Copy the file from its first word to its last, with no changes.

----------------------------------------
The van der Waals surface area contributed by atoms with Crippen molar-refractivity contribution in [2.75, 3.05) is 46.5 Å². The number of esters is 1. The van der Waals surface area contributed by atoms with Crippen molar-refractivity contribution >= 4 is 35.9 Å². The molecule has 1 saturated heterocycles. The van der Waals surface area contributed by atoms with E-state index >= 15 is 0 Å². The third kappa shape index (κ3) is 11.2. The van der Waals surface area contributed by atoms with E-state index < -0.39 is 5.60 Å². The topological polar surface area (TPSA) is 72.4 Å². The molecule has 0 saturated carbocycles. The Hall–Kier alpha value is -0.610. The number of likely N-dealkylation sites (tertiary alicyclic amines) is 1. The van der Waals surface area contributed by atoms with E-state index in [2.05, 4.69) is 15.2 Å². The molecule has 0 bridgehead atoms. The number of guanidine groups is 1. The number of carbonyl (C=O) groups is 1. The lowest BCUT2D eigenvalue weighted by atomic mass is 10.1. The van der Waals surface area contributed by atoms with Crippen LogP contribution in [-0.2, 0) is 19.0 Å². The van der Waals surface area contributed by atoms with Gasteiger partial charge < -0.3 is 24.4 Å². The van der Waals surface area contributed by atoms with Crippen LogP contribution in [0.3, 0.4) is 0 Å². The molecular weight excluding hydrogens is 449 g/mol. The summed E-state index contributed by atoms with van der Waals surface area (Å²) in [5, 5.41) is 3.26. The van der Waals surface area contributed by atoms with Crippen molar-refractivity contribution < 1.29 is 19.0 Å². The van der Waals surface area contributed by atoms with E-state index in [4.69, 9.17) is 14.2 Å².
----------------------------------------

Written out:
The van der Waals surface area contributed by atoms with Crippen molar-refractivity contribution in [2.75, 3.05) is 46.5 Å². The number of esters is 1. The van der Waals surface area contributed by atoms with Crippen molar-refractivity contribution >= 4 is 35.9 Å². The molecule has 1 saturated heterocycles. The van der Waals surface area contributed by atoms with E-state index >= 15 is 0 Å². The third kappa shape index (κ3) is 11.2. The van der Waals surface area contributed by atoms with E-state index < -0.39 is 5.60 Å². The topological polar surface area (TPSA) is 72.4 Å². The molecule has 0 saturated carbocycles. The Hall–Kier alpha value is -0.610. The number of likely N-dealkylation sites (tertiary alicyclic amines) is 1. The van der Waals surface area contributed by atoms with E-state index in [2.05, 4.69) is 15.2 Å². The molecule has 0 bridgehead atoms. The number of guanidine groups is 1. The number of carbonyl (C=O) groups is 1. The lowest BCUT2D eigenvalue weighted by atomic mass is 10.1. The van der Waals surface area contributed by atoms with Crippen LogP contribution in [-0.2, 0) is 19.0 Å². The van der Waals surface area contributed by atoms with Gasteiger partial charge < -0.3 is 24.4 Å². The van der Waals surface area contributed by atoms with Crippen LogP contribution in [0.3, 0.4) is 0 Å². The molecular weight excluding hydrogens is 449 g/mol. The summed E-state index contributed by atoms with van der Waals surface area (Å²) in [5, 5.41) is 3.26. The van der Waals surface area contributed by atoms with Crippen molar-refractivity contribution < 1.29 is 19.0 Å². The van der Waals surface area contributed by atoms with E-state index in [4.69, 9.17) is 14.2 Å².